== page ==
By Zaheer E. Clarke
Published June 1, 2015
Carlos Smith has been an insurance agent most of his life. He entered the field straight out of high school and has worked 41 years for the same company. Carlos has won many individual performance awards, including insurance agent of the year, but he can be unassuming, sometimes even forgettable. He is a guy who gets the job done, doesn’t toot his own horn, a honest team player. He is respectful, resilient, and humble yet takes pride in his job. After a generation with this prestigious company, they retired him after he took ill and missed work for two months. He wanted to come back, but they said no. A fresh out of high school recruit eventually replaced him.
Peter King is narcissistic, as the name evokes, and everyone knows it. He was the chief financial officer (CFO) for another insurance company for 15 years. Peter famously mouthed off to the company President, let the cat out of the bag about the CEO, and other executives in disparaging terms with coworkers, and even with rival companies. He was a top performer, though, and did his job exceptionally well. However, after 58 quarters of making and exceeding targets, they sacked him after two consecutive quarters of less than expected profits. The company got a new President and CEO. Peter applied for his old job and they informed him that if he worked his way upward through their junior accounting department, he could get his old job back. After two years of exceptional performances in the junior department, the President and CEO told him that he would never be CFO again. Simply, the other executives on the board didn’t trust him.
Business can be rewarding yet cruel. Anyone who has functioned in the private sector knows this and has come to expect it. However, in sports, sentimentalists like myself can often forget that in today’s world, sports are big commercial enterprises, and many business practices, good and bad, have found its way into sports. In business, difficult decisions are made every day. Similarly, the West Indies Cricket Board (WICB) and the English Cricket Board (ECB) had to make some difficult decisions about two of their stars: Shivnarine Chanderpaul and Kevin Pietersen.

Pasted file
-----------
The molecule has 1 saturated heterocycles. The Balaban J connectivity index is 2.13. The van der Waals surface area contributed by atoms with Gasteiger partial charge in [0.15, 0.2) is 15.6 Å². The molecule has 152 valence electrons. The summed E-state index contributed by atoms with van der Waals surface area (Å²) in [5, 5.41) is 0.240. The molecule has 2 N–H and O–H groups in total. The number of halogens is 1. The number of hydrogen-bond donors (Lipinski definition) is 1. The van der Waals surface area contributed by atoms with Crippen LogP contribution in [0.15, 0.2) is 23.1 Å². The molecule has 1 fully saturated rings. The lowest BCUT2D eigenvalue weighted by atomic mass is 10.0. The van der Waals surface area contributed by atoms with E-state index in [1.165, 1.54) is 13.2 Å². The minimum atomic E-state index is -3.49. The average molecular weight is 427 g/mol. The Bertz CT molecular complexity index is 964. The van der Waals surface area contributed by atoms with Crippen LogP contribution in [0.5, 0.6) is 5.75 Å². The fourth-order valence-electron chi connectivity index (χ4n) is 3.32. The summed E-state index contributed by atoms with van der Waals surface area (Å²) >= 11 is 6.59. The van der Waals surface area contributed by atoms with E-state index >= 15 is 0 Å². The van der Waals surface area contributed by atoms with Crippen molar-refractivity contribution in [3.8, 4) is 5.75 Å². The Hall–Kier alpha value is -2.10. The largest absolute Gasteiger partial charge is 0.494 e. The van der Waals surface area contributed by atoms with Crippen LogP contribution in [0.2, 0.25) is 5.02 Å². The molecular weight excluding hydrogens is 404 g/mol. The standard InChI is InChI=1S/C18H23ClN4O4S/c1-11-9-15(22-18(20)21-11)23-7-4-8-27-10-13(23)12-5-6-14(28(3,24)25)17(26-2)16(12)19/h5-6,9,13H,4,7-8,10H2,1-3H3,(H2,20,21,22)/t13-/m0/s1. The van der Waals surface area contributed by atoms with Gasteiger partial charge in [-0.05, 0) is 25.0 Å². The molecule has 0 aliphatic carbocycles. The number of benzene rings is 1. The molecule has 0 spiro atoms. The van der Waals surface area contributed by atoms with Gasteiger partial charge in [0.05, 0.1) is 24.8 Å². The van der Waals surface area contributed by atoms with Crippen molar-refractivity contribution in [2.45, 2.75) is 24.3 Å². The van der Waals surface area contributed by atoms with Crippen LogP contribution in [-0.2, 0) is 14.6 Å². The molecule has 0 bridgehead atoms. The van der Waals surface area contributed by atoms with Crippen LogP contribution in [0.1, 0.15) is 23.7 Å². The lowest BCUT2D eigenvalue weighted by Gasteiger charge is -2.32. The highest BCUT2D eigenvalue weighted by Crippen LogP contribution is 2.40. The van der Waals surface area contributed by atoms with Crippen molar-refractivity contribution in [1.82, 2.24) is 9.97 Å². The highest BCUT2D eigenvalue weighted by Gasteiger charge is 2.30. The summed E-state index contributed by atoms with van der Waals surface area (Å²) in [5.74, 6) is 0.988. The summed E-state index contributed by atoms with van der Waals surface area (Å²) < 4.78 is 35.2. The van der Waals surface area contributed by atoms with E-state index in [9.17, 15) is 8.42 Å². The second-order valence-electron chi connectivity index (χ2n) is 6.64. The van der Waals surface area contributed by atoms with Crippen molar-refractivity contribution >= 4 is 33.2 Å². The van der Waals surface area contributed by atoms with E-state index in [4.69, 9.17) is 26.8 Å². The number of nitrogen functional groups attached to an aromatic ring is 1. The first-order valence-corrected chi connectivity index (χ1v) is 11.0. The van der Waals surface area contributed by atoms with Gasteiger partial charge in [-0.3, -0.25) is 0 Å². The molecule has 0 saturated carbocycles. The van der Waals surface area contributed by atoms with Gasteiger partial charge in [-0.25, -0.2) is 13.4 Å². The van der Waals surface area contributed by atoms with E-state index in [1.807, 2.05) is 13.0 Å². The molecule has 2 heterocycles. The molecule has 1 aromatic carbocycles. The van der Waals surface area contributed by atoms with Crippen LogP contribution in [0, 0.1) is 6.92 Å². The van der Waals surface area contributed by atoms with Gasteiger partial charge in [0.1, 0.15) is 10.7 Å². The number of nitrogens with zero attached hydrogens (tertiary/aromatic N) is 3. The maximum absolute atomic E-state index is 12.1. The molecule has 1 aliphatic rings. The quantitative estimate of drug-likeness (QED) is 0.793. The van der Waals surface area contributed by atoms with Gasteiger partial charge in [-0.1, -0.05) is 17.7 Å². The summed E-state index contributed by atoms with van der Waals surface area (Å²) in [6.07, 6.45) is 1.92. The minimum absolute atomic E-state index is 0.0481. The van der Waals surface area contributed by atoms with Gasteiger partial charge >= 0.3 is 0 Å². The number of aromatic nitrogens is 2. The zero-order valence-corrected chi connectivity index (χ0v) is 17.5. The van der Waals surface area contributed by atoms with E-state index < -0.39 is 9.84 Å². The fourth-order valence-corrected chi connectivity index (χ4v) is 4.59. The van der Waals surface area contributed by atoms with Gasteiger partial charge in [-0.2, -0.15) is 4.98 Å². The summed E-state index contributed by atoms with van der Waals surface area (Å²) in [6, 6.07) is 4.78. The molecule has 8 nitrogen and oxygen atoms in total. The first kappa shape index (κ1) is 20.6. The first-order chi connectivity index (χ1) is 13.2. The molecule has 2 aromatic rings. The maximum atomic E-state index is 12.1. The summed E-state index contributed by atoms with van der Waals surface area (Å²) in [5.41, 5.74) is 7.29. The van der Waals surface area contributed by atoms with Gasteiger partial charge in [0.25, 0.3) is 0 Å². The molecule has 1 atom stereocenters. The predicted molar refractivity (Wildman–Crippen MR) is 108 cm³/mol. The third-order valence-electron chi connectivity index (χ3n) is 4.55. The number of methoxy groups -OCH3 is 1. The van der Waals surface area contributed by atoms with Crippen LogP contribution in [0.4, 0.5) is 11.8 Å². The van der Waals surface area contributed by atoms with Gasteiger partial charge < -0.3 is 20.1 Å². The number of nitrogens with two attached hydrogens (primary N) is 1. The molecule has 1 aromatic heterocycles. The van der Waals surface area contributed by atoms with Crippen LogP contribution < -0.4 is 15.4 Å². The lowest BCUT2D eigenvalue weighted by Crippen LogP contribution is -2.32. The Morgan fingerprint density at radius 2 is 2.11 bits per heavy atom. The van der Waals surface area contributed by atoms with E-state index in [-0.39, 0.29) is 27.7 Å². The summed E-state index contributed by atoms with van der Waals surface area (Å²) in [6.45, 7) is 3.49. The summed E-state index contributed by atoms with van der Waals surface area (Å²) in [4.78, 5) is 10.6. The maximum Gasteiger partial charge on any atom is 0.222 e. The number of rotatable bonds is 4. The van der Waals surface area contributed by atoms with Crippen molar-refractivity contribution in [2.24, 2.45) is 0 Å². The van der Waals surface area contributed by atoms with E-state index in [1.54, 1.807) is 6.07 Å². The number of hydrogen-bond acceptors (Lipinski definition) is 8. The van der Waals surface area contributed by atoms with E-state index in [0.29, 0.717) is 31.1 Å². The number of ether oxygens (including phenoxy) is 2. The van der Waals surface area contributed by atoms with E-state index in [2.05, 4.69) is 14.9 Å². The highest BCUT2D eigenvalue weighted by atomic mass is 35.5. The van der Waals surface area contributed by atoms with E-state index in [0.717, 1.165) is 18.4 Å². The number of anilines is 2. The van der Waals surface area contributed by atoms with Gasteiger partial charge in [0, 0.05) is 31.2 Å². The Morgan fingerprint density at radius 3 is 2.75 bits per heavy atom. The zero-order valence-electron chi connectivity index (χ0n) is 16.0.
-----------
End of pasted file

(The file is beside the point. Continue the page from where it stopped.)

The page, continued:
Carlos Smith reminds me of Shivnarine Chanderpaul: a hard-nosed, steady at the mill type of guy. Sometimes unconventional, but gets the task done. Peter King without question reminds me of Kevin Pietersen: talented, bright, exceptional, but has some baggage that becomes life-sized elephants when the talent and exceptionalism fades a time or two.
Both could not have more differing personalities, however, their love for the game of cricket, and being out in the middle with willow in hand is what they both share. Their cynics will say they both had it coming. Shiv didn’t know when to walk away, KP didn’t know when to shut up. Their sympathizers will say Shiv should have been allowed to leave on his own terms after years of stellar service, similarly, KP should not have been tricked or told a farce by the English Cricket Board chairman when they had no plans to reinstate him.